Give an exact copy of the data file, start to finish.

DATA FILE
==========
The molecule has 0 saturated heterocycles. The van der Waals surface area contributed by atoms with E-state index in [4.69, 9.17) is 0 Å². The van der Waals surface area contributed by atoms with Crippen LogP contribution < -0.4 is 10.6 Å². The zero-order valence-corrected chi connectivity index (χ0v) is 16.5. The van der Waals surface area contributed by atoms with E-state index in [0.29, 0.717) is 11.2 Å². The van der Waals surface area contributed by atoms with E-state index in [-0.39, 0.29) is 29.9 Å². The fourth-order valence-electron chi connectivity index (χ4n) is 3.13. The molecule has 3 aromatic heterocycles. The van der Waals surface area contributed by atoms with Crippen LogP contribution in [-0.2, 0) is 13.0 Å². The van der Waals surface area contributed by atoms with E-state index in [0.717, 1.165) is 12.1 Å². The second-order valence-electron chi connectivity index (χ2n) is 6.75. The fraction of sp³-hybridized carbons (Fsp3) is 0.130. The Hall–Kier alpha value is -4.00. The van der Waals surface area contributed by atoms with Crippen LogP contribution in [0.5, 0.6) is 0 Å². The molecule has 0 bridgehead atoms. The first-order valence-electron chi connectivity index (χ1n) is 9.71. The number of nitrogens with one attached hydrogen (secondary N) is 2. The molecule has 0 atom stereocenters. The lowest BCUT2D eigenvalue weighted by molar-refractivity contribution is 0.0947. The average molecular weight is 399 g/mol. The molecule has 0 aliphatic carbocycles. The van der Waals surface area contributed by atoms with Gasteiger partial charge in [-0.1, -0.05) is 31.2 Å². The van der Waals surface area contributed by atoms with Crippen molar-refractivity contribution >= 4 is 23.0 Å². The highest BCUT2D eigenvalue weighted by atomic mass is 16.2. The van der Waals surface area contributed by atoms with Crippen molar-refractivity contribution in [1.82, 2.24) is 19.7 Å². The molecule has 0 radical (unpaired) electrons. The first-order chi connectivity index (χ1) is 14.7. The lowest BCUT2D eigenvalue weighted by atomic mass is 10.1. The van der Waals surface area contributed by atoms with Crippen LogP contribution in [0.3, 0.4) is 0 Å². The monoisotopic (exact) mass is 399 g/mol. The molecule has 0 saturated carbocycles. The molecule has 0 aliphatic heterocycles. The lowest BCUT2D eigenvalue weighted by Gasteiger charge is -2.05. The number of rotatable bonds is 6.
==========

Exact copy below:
The molecule has 0 saturated heterocycles. The van der Waals surface area contributed by atoms with E-state index in [4.69, 9.17) is 0 Å². The van der Waals surface area contributed by atoms with Crippen LogP contribution < -0.4 is 10.6 Å². The zero-order valence-corrected chi connectivity index (χ0v) is 16.5. The van der Waals surface area contributed by atoms with E-state index in [0.29, 0.717) is 11.2 Å². The van der Waals surface area contributed by atoms with E-state index in [-0.39, 0.29) is 29.9 Å². The fourth-order valence-electron chi connectivity index (χ4n) is 3.13. The molecule has 3 aromatic heterocycles. The van der Waals surface area contributed by atoms with Crippen LogP contribution in [-0.2, 0) is 13.0 Å². The van der Waals surface area contributed by atoms with E-state index in [0.717, 1.165) is 12.1 Å². The second-order valence-electron chi connectivity index (χ2n) is 6.75. The fraction of sp³-hybridized carbons (Fsp3) is 0.130. The Hall–Kier alpha value is -4.00. The van der Waals surface area contributed by atoms with Crippen LogP contribution in [0.5, 0.6) is 0 Å². The molecule has 0 bridgehead atoms. The first-order valence-electron chi connectivity index (χ1n) is 9.71. The number of nitrogens with one attached hydrogen (secondary N) is 2. The molecule has 0 atom stereocenters. The lowest BCUT2D eigenvalue weighted by molar-refractivity contribution is 0.0947. The average molecular weight is 399 g/mol. The molecule has 0 aliphatic carbocycles. The van der Waals surface area contributed by atoms with Gasteiger partial charge in [-0.1, -0.05) is 31.2 Å². The van der Waals surface area contributed by atoms with Crippen molar-refractivity contribution >= 4 is 23.0 Å². The highest BCUT2D eigenvalue weighted by atomic mass is 16.2. The van der Waals surface area contributed by atoms with Crippen molar-refractivity contribution in [1.82, 2.24) is 19.7 Å². The molecule has 0 radical (unpaired) electrons. The first-order chi connectivity index (χ1) is 14.7. The lowest BCUT2D eigenvalue weighted by atomic mass is 10.1. The van der Waals surface area contributed by atoms with Crippen LogP contribution in [0.3, 0.4) is 0 Å². The monoisotopic (exact) mass is 399 g/mol. The molecule has 0 saturated carbocycles. The molecule has 0 aliphatic heterocycles. The lowest BCUT2D eigenvalue weighted by Gasteiger charge is -2.05. The number of rotatable bonds is 6.